Monday, April 6, 2015

Disney's FROZEN

All Elsa wants to do is to figure out this gift she has - or is it a curse - wherein she can shoot out literal winter from her fingertips and create snow and ice all around her.  But it's what starts out as a trick as a child, something to impress her little sister Anna.  But when Anna is injured, her parents, the King and Queen of Arendelle, take her to a magical troll who repairs Anna's brain - to forget her sister ever had magic, and for their childhoods the parents separate the sisters (the parents die, but this is almost treated as an aside in the film, why this isn't dealt with more I don't know, it's one of those things for story sake and it would stretch out the run time I guess).

By the time they're grown-up, Anna is a sort of typical fun-and-happy good-natured Disney Princess, and Elsa is being coronated as the queen.  Anna does that all-too-typical thing of falling for the first cute guy that comes in her path, and Elsa, thankfully, doesn't see why she should get married so quickly.  In a moment of mistake, Elsa lets down her guard and lets loose some of her icy-magic, and its finally what lets the kingdom know her secret.  She runs off to her own self-made ice palace on a mountain, and from here the rest of the story takes shape as Anna just has one simple task: reach out to her sister, and stop winter from over-taking the kingdom (it's summer at the time).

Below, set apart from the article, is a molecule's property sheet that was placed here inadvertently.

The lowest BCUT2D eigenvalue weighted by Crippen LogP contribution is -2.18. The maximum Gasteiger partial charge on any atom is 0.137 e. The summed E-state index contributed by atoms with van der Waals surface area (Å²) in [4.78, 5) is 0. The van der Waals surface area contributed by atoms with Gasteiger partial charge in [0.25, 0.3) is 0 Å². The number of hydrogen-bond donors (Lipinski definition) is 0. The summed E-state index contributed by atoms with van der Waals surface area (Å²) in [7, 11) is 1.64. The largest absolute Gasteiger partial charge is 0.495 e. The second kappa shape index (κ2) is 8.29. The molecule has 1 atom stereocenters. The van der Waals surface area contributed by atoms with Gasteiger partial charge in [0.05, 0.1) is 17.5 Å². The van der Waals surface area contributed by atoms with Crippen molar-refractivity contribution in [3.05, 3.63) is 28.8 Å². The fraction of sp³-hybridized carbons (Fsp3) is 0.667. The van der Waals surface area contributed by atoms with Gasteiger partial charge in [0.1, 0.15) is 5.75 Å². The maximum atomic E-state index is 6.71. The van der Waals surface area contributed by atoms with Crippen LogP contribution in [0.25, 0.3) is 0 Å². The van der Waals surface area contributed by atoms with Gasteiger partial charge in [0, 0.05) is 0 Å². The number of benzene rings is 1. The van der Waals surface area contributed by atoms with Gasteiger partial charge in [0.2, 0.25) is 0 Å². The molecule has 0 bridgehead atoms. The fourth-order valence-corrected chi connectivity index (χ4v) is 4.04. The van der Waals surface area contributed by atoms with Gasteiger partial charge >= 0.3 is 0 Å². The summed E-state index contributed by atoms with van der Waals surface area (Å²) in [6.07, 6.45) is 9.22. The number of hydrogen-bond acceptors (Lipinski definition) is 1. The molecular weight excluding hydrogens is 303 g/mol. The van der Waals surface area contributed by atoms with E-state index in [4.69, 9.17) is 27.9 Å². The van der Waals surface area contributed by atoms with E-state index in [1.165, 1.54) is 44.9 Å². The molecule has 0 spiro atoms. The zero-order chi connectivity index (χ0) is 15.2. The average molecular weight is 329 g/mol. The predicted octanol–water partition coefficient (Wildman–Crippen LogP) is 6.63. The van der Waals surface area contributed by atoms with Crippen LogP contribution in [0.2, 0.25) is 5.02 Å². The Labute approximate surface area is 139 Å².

This all sets the stage for what is a quality Disney Animation production - once again following 2010's Tangled and 2009's Princess and the Frog under the tutelage of Pixar chief John Lasseter (he now heads all Disney animation) - and a story that features two things that I really found greatly interesting, compelling, and made for a much richer experience than I had expected as far as the usual lot of Disney animated musicals go.  And lest not forget it's a true-blue Disney musical with Princess and Queens and magic kingdoms and talking creatures and things (this time a snowman, Olaf, sort of created by the girls as kids for fun and back with the kid-like perspective brought by Josh Gad).

What makes this different?  First is the treatment of Anna (charmingly voiced by Kristen Bell) as a seemingly typical Disney princess.  Gone is the reverence of a Sleeping Beauty or Snow White, and as with the main character in the Rapunzel adaptation Tangled this film treats its teenage girl as a little bumbling, jokey, almost self-aware of some of her clumsy ways but not to the point where she comes off like a ditz.  But what's most gratifying is that the filmmakers, Chris Buck and Jennifer Lee, did something I didn't expect: they pull a criticism of this sort of Disney Princess type while showing her.